Thus, for many years this scenic and steeply-graded route attracted little attention until Virgin CrossCountry introduced Class 47s onto its 14.35 Portsmouth Harbour to Blackpool North service in the summer of 1999.
This Wired for Sound cab ride, filmed from the footplate of 47827, features not only that delightful route but also the North Downs line between Guildford and Reading - another line rare for locomotives.
Not only was this programme during the brief period when Class 47s were standing in for HSTs on this CrossCountry service, but also before the trains began terminating at Portsmouth & Southsea because of weight restrictions on the harbour's wooden pier.
After leaving the harbour terminus, the 1M32 calls at the nearby stations of Portsmouth & Southsea and Fratton before joining the south coast route at Farlington Junction for the run to Havant.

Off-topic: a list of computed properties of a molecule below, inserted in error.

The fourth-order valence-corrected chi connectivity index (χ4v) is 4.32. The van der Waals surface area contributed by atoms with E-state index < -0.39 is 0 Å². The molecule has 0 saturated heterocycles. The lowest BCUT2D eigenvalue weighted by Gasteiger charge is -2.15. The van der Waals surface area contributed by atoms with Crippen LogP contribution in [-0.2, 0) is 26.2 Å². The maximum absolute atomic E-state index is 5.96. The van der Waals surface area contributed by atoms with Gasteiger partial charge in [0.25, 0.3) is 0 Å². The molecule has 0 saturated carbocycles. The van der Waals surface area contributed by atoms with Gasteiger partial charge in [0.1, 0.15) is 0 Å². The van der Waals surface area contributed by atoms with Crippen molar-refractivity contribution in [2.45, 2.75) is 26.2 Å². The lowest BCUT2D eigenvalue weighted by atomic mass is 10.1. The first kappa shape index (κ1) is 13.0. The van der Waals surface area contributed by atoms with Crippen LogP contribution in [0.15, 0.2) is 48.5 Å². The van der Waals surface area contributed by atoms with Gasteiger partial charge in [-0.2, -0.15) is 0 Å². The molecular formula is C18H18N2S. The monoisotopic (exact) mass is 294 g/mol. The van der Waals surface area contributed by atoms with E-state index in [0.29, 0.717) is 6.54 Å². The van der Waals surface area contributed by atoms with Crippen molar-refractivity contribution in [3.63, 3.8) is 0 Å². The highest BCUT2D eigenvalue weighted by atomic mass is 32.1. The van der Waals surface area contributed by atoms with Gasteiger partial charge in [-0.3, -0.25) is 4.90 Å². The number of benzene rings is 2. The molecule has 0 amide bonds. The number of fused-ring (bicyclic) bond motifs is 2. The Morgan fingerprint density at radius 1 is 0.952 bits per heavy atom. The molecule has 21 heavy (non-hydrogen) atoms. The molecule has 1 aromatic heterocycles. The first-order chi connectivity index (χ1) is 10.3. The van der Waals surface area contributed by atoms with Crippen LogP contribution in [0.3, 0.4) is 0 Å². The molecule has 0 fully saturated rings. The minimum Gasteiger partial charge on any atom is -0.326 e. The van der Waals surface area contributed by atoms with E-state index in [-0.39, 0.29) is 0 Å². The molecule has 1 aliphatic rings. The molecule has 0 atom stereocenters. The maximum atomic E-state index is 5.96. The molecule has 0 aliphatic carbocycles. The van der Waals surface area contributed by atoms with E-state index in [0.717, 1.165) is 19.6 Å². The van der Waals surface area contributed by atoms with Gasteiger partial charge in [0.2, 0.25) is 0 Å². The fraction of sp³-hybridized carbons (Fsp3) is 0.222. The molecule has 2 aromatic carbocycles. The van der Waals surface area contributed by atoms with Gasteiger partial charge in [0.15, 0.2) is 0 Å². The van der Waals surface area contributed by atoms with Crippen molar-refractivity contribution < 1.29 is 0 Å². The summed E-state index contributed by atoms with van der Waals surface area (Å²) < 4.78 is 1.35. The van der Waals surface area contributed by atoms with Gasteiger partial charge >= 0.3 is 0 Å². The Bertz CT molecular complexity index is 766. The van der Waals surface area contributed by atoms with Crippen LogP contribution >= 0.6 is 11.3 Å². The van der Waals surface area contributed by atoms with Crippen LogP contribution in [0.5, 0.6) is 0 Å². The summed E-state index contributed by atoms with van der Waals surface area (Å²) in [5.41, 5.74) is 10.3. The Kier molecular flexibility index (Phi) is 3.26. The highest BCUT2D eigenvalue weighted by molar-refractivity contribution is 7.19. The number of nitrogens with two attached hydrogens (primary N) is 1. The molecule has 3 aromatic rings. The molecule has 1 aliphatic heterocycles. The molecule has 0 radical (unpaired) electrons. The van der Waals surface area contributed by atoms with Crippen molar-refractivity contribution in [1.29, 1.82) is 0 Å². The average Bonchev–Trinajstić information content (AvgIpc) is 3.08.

From there, the train heads north over the Portsmouth Direct Route where it passes various slam door EMUs and Class 442 'Wessex' units.
The first task for the Sulzer 47 is to climb the eight miles of the scenic South Downs through Rowlands Castle to Buriton summit, the last two miles of which are at a gradient of 1 in 80.
After descending to Petersfield, there then follows another climb - this time for 13 miles over the western Weald through Liss and Liphook to Haslemere. This includes a standing start on a gradient of 1 in 101 at Haslemere station.
47827 then descends to Guildford and its two tunnels under the North Downs.
From there, the 1M32 takes the North Downs route to Reading, where the taxing two mile 1 in 100 climb out of Guildford is made all the more difficult when the train is brought to an unscheduled stand by a track circuit failure half way up the bank!
The journey continues across Surrey Heath through Ash Vale, North Camp, Sandhurst and Wokingham to Reading where it takes the 'Reading Spur' to connect with the Great Western Main Line.
Filmed over a decade ago, this programme is now a truly nostalgic experiece - no more Virgin CrossCountry, no more slam door EMU's, and no more loco-hauled passenger trains to Portsmouth Harbour or over the Portsmouth Direct Line.